In the previous budget, the minister spared passengers from a fare hike, but freight rates were increased by 2.1 percent to 10 percent, even on commodities such as grain, pulses, urea and coal. And in July 2014, the hikes amounted to 15 percent in passenger fares and 6.5 percent in freight.

Industry chambers have advocated a hike in passenger fares this time. Introduction of new trains without much capacity addition in terms of new lines has become a norm. The issue that Prabhu will have to tackle is to improve the operating ratio that spells out how much of the revenue generated is spent on day-to-day operations.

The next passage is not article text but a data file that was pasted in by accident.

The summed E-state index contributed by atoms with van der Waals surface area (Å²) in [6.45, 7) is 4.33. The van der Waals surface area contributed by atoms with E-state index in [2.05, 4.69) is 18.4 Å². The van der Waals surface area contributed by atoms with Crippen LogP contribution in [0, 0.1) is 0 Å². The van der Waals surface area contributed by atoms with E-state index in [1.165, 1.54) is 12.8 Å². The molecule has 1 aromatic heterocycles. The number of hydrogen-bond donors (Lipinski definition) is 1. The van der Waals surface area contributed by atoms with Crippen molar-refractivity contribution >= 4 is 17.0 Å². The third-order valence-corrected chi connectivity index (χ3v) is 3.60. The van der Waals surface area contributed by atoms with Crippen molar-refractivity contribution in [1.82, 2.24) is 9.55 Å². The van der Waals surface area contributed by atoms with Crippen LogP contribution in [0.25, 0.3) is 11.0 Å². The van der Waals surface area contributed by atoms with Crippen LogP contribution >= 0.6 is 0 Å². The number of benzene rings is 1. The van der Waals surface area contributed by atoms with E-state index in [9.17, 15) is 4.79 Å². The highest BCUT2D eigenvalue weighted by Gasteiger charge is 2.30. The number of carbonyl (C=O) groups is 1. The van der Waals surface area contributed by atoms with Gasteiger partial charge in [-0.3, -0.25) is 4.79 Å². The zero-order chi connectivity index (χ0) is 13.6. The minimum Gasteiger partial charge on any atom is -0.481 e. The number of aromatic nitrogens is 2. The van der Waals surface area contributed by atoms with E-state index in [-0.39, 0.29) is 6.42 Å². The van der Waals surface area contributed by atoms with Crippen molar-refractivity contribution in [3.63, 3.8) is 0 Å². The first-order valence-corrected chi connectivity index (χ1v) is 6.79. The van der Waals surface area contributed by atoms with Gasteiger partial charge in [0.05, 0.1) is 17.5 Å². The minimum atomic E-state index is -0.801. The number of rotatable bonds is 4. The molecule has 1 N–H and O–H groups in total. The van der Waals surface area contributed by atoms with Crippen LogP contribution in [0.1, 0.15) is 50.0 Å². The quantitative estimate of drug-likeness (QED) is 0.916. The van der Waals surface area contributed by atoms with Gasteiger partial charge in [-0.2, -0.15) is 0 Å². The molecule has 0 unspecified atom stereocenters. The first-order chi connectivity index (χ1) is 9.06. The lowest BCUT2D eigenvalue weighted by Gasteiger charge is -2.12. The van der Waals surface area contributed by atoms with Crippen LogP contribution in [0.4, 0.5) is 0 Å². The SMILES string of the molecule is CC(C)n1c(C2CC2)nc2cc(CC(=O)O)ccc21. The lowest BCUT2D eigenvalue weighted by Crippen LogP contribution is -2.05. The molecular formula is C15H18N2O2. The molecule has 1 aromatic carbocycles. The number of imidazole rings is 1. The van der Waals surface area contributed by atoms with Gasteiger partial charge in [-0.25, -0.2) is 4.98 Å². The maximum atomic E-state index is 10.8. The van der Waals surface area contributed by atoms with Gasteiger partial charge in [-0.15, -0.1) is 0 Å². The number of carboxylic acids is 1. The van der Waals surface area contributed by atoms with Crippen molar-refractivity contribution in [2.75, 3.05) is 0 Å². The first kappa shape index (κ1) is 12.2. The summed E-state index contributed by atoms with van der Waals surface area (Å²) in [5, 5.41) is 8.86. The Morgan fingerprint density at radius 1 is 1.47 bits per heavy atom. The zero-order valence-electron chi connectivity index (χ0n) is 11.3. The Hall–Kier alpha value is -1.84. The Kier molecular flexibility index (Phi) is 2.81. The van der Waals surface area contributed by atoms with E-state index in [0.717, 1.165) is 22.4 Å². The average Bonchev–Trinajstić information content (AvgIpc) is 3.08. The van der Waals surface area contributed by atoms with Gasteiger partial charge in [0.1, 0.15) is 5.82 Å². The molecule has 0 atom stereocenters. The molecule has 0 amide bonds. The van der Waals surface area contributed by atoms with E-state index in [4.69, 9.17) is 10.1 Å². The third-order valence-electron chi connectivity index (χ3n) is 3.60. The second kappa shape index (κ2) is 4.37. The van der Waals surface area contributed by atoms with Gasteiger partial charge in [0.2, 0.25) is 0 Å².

In the last budget, the minister had targeted to bring the operating ratio down to 88.5 percent, or the lowest in nine years, from an unsustainable level of 93.6 percent in 2013-14 and 91.8 percent for 2014-15.

The network length of Indian Railways has also not expanded in the requisite manner. It has increased just 0.06 times since 1989-90, but passenger and freight traffic has increased 3.3 times and 2.2 times, respectively. The average train speed of 25 km per hour for freight and 70 km per hour for passengers is also among the lowest globally.

Some of the other issues that stakeholders expect Prabhu to address include introduction of more wagons, development of physical infrastructure, fine-tuning the public-private partnership model, improvement of passenger amenities and making rail transportation competitive.

>> Click here for more news on Rail Budget

Latest News from India News Desk